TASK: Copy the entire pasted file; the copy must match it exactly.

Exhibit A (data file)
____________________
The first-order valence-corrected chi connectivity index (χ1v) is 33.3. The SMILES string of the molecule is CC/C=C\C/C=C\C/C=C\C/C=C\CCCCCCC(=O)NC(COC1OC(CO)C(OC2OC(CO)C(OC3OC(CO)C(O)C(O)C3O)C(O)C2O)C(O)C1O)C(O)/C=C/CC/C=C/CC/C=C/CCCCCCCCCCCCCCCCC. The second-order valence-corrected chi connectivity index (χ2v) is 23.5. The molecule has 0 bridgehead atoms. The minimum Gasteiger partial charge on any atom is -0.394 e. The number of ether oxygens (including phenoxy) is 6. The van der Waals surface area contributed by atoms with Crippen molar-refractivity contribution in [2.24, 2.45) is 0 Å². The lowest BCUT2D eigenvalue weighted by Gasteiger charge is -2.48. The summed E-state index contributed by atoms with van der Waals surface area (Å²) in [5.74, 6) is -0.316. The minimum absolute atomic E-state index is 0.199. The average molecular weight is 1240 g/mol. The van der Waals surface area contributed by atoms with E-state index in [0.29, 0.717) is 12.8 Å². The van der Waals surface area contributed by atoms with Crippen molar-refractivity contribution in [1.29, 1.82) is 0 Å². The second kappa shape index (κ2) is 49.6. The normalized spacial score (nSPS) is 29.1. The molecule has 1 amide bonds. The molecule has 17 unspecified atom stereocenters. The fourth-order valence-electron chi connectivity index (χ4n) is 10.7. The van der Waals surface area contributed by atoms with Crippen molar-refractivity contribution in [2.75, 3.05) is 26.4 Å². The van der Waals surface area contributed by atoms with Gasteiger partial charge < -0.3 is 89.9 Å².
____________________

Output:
The first-order valence-corrected chi connectivity index (χ1v) is 33.3. The SMILES string of the molecule is CC/C=C\C/C=C\C/C=C\C/C=C\CCCCCCC(=O)NC(COC1OC(CO)C(OC2OC(CO)C(OC3OC(CO)C(O)C(O)C3O)C(O)C2O)C(O)C1O)C(O)/C=C/CC/C=C/CC/C=C/CCCCCCCCCCCCCCCCC. The second-order valence-corrected chi connectivity index (χ2v) is 23.5. The molecule has 0 bridgehead atoms. The minimum Gasteiger partial charge on any atom is -0.394 e. The number of ether oxygens (including phenoxy) is 6. The van der Waals surface area contributed by atoms with Crippen molar-refractivity contribution in [2.24, 2.45) is 0 Å². The lowest BCUT2D eigenvalue weighted by Gasteiger charge is -2.48. The summed E-state index contributed by atoms with van der Waals surface area (Å²) in [5.74, 6) is -0.316. The minimum absolute atomic E-state index is 0.199. The average molecular weight is 1240 g/mol. The van der Waals surface area contributed by atoms with E-state index in [0.29, 0.717) is 12.8 Å². The van der Waals surface area contributed by atoms with Crippen molar-refractivity contribution in [1.29, 1.82) is 0 Å². The second kappa shape index (κ2) is 49.6. The normalized spacial score (nSPS) is 29.1. The molecule has 1 amide bonds. The molecule has 17 unspecified atom stereocenters. The fourth-order valence-electron chi connectivity index (χ4n) is 10.7. The van der Waals surface area contributed by atoms with Crippen molar-refractivity contribution in [2.75, 3.05) is 26.4 Å². The van der Waals surface area contributed by atoms with Gasteiger partial charge < -0.3 is 89.9 Å².